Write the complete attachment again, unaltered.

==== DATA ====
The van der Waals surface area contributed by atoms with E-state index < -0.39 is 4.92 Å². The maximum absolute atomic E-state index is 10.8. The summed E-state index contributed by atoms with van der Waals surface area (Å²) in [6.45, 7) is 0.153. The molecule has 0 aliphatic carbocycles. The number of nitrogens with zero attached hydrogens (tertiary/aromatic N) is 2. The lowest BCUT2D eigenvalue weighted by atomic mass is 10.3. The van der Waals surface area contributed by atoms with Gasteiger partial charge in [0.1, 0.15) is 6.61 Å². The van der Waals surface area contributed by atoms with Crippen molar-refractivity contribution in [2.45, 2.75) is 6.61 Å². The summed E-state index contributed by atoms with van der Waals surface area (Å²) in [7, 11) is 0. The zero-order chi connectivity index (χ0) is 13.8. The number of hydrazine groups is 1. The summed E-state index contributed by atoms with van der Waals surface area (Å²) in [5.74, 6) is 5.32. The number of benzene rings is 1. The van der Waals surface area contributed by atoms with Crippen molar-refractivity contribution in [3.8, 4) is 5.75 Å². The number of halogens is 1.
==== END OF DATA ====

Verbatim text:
The van der Waals surface area contributed by atoms with E-state index < -0.39 is 4.92 Å². The maximum absolute atomic E-state index is 10.8. The summed E-state index contributed by atoms with van der Waals surface area (Å²) in [6.45, 7) is 0.153. The molecule has 0 aliphatic carbocycles. The number of nitrogens with zero attached hydrogens (tertiary/aromatic N) is 2. The lowest BCUT2D eigenvalue weighted by atomic mass is 10.3. The van der Waals surface area contributed by atoms with Gasteiger partial charge in [0.1, 0.15) is 6.61 Å². The van der Waals surface area contributed by atoms with Crippen molar-refractivity contribution in [2.45, 2.75) is 6.61 Å². The summed E-state index contributed by atoms with van der Waals surface area (Å²) in [7, 11) is 0. The zero-order chi connectivity index (χ0) is 13.8. The number of hydrazine groups is 1. The summed E-state index contributed by atoms with van der Waals surface area (Å²) in [5.74, 6) is 5.32. The number of benzene rings is 1. The van der Waals surface area contributed by atoms with Crippen molar-refractivity contribution in [3.8, 4) is 5.75 Å². The number of halogens is 1.